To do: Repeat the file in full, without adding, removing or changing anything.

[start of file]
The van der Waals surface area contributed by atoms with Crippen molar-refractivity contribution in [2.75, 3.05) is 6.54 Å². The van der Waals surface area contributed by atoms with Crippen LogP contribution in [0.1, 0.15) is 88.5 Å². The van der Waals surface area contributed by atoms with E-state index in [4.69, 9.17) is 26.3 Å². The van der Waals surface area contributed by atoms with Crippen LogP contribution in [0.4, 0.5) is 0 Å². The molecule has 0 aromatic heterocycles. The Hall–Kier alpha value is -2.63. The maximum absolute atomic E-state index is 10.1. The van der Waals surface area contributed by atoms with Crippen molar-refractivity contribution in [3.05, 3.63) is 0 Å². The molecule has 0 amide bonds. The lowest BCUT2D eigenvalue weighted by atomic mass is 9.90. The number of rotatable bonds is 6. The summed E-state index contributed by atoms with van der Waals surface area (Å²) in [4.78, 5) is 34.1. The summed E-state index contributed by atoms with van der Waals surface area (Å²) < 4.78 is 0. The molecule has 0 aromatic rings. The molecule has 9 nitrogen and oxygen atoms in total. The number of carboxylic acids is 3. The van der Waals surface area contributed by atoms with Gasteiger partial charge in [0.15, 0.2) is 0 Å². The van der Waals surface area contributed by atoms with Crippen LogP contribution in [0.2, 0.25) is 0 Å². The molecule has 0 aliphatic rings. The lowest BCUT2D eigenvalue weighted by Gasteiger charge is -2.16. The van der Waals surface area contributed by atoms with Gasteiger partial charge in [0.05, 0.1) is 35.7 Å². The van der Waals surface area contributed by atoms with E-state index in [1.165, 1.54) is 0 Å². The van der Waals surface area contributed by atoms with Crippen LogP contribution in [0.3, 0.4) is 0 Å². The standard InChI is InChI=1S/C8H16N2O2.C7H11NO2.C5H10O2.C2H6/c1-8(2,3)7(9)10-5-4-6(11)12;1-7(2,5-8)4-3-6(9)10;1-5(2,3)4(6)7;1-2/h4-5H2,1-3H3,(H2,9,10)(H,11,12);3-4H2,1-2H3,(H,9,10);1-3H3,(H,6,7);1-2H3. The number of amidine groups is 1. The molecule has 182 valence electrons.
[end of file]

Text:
The van der Waals surface area contributed by atoms with Crippen molar-refractivity contribution in [2.75, 3.05) is 6.54 Å². The van der Waals surface area contributed by atoms with Crippen LogP contribution in [0.1, 0.15) is 88.5 Å². The van der Waals surface area contributed by atoms with E-state index in [4.69, 9.17) is 26.3 Å². The van der Waals surface area contributed by atoms with Crippen LogP contribution in [0.4, 0.5) is 0 Å². The molecule has 0 aromatic heterocycles. The Hall–Kier alpha value is -2.63. The maximum absolute atomic E-state index is 10.1. The van der Waals surface area contributed by atoms with Crippen molar-refractivity contribution in [3.05, 3.63) is 0 Å². The molecule has 0 amide bonds. The lowest BCUT2D eigenvalue weighted by atomic mass is 9.90. The number of rotatable bonds is 6. The summed E-state index contributed by atoms with van der Waals surface area (Å²) in [4.78, 5) is 34.1. The summed E-state index contributed by atoms with van der Waals surface area (Å²) < 4.78 is 0. The molecule has 0 aromatic rings. The molecule has 9 nitrogen and oxygen atoms in total. The number of carboxylic acids is 3. The van der Waals surface area contributed by atoms with Gasteiger partial charge in [0.15, 0.2) is 0 Å². The van der Waals surface area contributed by atoms with Crippen LogP contribution in [0.2, 0.25) is 0 Å². The molecule has 0 aliphatic rings. The lowest BCUT2D eigenvalue weighted by Gasteiger charge is -2.16. The van der Waals surface area contributed by atoms with Gasteiger partial charge in [0.05, 0.1) is 35.7 Å². The van der Waals surface area contributed by atoms with E-state index in [1.165, 1.54) is 0 Å². The van der Waals surface area contributed by atoms with Crippen LogP contribution in [0.3, 0.4) is 0 Å². The standard InChI is InChI=1S/C8H16N2O2.C7H11NO2.C5H10O2.C2H6/c1-8(2,3)7(9)10-5-4-6(11)12;1-7(2,5-8)4-3-6(9)10;1-5(2,3)4(6)7;1-2/h4-5H2,1-3H3,(H2,9,10)(H,11,12);3-4H2,1-2H3,(H,9,10);1-3H3,(H,6,7);1-2H3. The number of amidine groups is 1. The molecule has 182 valence electrons.